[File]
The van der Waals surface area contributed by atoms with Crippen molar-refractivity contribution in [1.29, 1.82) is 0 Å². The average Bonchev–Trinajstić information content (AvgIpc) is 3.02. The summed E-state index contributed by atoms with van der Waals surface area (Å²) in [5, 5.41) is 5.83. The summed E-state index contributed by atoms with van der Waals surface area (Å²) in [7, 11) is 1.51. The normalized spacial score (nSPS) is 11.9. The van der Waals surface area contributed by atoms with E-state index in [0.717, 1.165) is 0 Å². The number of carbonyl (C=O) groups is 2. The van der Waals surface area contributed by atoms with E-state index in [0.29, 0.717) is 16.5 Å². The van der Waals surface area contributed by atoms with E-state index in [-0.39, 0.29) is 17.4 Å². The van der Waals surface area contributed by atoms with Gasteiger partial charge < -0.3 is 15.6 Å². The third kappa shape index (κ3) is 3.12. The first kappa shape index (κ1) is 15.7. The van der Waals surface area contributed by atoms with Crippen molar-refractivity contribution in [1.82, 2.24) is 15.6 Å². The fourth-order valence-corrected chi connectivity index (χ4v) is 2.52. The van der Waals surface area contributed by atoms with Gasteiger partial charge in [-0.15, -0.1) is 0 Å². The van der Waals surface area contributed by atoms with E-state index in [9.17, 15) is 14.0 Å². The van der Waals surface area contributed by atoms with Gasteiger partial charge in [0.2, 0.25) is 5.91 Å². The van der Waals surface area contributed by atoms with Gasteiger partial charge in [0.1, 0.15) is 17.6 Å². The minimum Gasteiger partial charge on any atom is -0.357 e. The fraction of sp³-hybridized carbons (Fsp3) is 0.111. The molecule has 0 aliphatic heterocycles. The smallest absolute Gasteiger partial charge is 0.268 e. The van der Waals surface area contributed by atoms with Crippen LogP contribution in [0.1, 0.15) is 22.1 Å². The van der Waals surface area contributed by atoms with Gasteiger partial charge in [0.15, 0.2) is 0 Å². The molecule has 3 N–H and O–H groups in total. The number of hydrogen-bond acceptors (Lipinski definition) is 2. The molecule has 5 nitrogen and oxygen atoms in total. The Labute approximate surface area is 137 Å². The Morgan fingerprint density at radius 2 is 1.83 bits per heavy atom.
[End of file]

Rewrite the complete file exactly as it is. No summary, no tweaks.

The van der Waals surface area contributed by atoms with Crippen molar-refractivity contribution in [1.29, 1.82) is 0 Å². The average Bonchev–Trinajstić information content (AvgIpc) is 3.02. The summed E-state index contributed by atoms with van der Waals surface area (Å²) in [5, 5.41) is 5.83. The summed E-state index contributed by atoms with van der Waals surface area (Å²) in [7, 11) is 1.51. The normalized spacial score (nSPS) is 11.9. The van der Waals surface area contributed by atoms with E-state index in [0.717, 1.165) is 0 Å². The number of carbonyl (C=O) groups is 2. The van der Waals surface area contributed by atoms with E-state index in [0.29, 0.717) is 16.5 Å². The van der Waals surface area contributed by atoms with E-state index in [-0.39, 0.29) is 17.4 Å². The van der Waals surface area contributed by atoms with Gasteiger partial charge < -0.3 is 15.6 Å². The third kappa shape index (κ3) is 3.12. The first kappa shape index (κ1) is 15.7. The van der Waals surface area contributed by atoms with Crippen molar-refractivity contribution in [1.82, 2.24) is 15.6 Å². The fourth-order valence-corrected chi connectivity index (χ4v) is 2.52. The van der Waals surface area contributed by atoms with Gasteiger partial charge in [-0.15, -0.1) is 0 Å². The van der Waals surface area contributed by atoms with E-state index in [9.17, 15) is 14.0 Å². The van der Waals surface area contributed by atoms with Gasteiger partial charge in [0.2, 0.25) is 5.91 Å². The van der Waals surface area contributed by atoms with Gasteiger partial charge in [0.1, 0.15) is 17.6 Å². The minimum Gasteiger partial charge on any atom is -0.357 e. The fraction of sp³-hybridized carbons (Fsp3) is 0.111. The molecule has 0 aliphatic heterocycles. The smallest absolute Gasteiger partial charge is 0.268 e. The van der Waals surface area contributed by atoms with Crippen LogP contribution in [0.1, 0.15) is 22.1 Å². The van der Waals surface area contributed by atoms with Gasteiger partial charge in [0.15, 0.2) is 0 Å². The molecule has 3 N–H and O–H groups in total. The number of hydrogen-bond acceptors (Lipinski definition) is 2. The molecule has 5 nitrogen and oxygen atoms in total. The Labute approximate surface area is 137 Å². The Morgan fingerprint density at radius 2 is 1.83 bits per heavy atom.